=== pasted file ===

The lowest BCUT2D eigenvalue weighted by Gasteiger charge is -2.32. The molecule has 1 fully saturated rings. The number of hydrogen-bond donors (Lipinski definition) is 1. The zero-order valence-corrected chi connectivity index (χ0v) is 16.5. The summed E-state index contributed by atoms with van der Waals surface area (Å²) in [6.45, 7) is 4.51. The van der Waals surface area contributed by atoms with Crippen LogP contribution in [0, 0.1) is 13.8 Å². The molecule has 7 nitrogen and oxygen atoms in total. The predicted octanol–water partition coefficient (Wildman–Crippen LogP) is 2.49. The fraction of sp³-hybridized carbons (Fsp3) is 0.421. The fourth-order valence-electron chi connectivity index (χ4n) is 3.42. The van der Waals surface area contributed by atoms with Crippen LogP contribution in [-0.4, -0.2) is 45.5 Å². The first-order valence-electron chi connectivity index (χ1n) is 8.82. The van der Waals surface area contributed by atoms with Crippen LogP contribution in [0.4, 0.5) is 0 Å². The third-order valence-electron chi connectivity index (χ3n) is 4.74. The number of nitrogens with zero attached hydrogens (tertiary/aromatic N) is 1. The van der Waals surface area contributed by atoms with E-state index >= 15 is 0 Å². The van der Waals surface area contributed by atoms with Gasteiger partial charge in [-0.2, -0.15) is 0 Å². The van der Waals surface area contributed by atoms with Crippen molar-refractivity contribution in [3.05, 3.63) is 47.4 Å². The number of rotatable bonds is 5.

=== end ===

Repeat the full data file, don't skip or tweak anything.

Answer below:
The lowest BCUT2D eigenvalue weighted by Gasteiger charge is -2.32. The molecule has 1 fully saturated rings. The number of hydrogen-bond donors (Lipinski definition) is 1. The zero-order valence-corrected chi connectivity index (χ0v) is 16.5. The summed E-state index contributed by atoms with van der Waals surface area (Å²) in [6.45, 7) is 4.51. The van der Waals surface area contributed by atoms with Crippen LogP contribution in [0, 0.1) is 13.8 Å². The molecule has 7 nitrogen and oxygen atoms in total. The predicted octanol–water partition coefficient (Wildman–Crippen LogP) is 2.49. The fraction of sp³-hybridized carbons (Fsp3) is 0.421. The fourth-order valence-electron chi connectivity index (χ4n) is 3.42. The van der Waals surface area contributed by atoms with Crippen LogP contribution in [-0.4, -0.2) is 45.5 Å². The first-order valence-electron chi connectivity index (χ1n) is 8.82. The van der Waals surface area contributed by atoms with Crippen LogP contribution in [0.4, 0.5) is 0 Å². The third-order valence-electron chi connectivity index (χ3n) is 4.74. The number of nitrogens with zero attached hydrogens (tertiary/aromatic N) is 1. The van der Waals surface area contributed by atoms with E-state index >= 15 is 0 Å². The van der Waals surface area contributed by atoms with Gasteiger partial charge in [-0.2, -0.15) is 0 Å². The van der Waals surface area contributed by atoms with Crippen molar-refractivity contribution in [3.05, 3.63) is 47.4 Å². The number of rotatable bonds is 5.